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Contact brush

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Publication number
US4000430A
US4000430A US05332197 US33219773A US4000430A US 4000430 A US4000430 A US 4000430A US 05332197 US05332197 US 05332197 US 33219773 A US33219773 A US 33219773A US 4000430 A US4000430 A US 4000430A
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Grant
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Prior art keywords
contact
brush
polymeric
binder
brushes
Prior art date
Legal status (The legal status is an assumption and is not a legal conclusion. Google has not performed a legal analysis and makes no representation as to the accuracy of the status listed.)
Expired - Lifetime
Application number
US05332197
Inventor
Vladimir Alexeevich Bely
Feliks Georgievich Ivannikov
Viktor Mikhailovich Kenko
Evald Akimovich Lodochnikov
Valentin Georgievich Savkin
Anatoly Ivanovich Sviridenok
Original Assignee
Vladimir Alexeevich Bely
Feliks Georgievich Ivannikov
Viktor Mikhailovich Kenko
Evald Akimovich Lodochnikov
Valentin Georgievich Savkin
Anatoly Ivanovich Sviridenok
Priority date (The priority date is an assumption and is not a legal conclusion. Google has not performed a legal analysis and makes no representation as to the accuracy of the date listed.)
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Publication date
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    • HELECTRICITY
    • H01BASIC ELECTRIC ELEMENTS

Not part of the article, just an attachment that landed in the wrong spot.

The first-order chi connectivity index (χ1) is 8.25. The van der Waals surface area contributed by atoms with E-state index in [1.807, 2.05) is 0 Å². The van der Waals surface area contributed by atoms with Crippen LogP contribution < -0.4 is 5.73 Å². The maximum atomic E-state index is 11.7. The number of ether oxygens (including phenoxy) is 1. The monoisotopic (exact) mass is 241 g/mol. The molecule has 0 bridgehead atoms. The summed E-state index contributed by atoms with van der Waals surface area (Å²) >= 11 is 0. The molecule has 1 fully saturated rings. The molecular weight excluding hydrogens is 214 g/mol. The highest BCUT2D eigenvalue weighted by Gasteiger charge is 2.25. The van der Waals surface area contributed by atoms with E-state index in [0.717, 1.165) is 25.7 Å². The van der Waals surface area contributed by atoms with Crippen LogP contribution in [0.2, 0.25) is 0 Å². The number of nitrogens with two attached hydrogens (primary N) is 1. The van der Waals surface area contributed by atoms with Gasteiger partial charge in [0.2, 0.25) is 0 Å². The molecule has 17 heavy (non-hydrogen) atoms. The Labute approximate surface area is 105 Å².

• H01RLINE CONNECTORS; CURRENT COLLECTORS
    • H01R39/00Rotary current collectors, distributors, or interrupters
    • H01R39/02Details for dynamo electric machines
    • H01R39/18Contacts for co-operation with commutator or slip-ring, e.g. contact brush
    • H01R39/24Laminated contacts; Wire contacts, e.g. metallic brush, carbon fibres

Abstract

A contact brush made in the form of a lamination composed of electroconductive foil laminae joined together with an adhesive on the base of a polymeric binder. As a binder use may be made of thermoreactive polymeric resins filled with colloidal metal particles, antifrictional and polish-forming admixtures which impart electric conductivity, high wear resistance and electric contact stability to the adhesive under conditions of elevated humidity and in a vacuum.
The contact brush is intended for use in electrical machines, in particular, electric fractional horsepower motors, measuring potentiometers, start-control devices and the like where it is necessary to provide for a reliable and highly stable sliding electric contact.

Description

This invention relates to contact brushes used to provide a sliding electric contact, for example, in electrical machines.

The development in the manufacture of contact brushes is mainly aimed at solving the following problems:

MINIMIZING OF THE OHMIC RESISTANCE OF A BRUSH AND A TRANSITION CONTACT IN THE COMMUTATION UNIT;

IMPROVEMENT OF THE WEAR RESISTANCE OF SLIDING CONTACT SURFACES;

MINIMIZING OF FRICTION LOSSES AT A LOW FRICTION COEFFICIENT;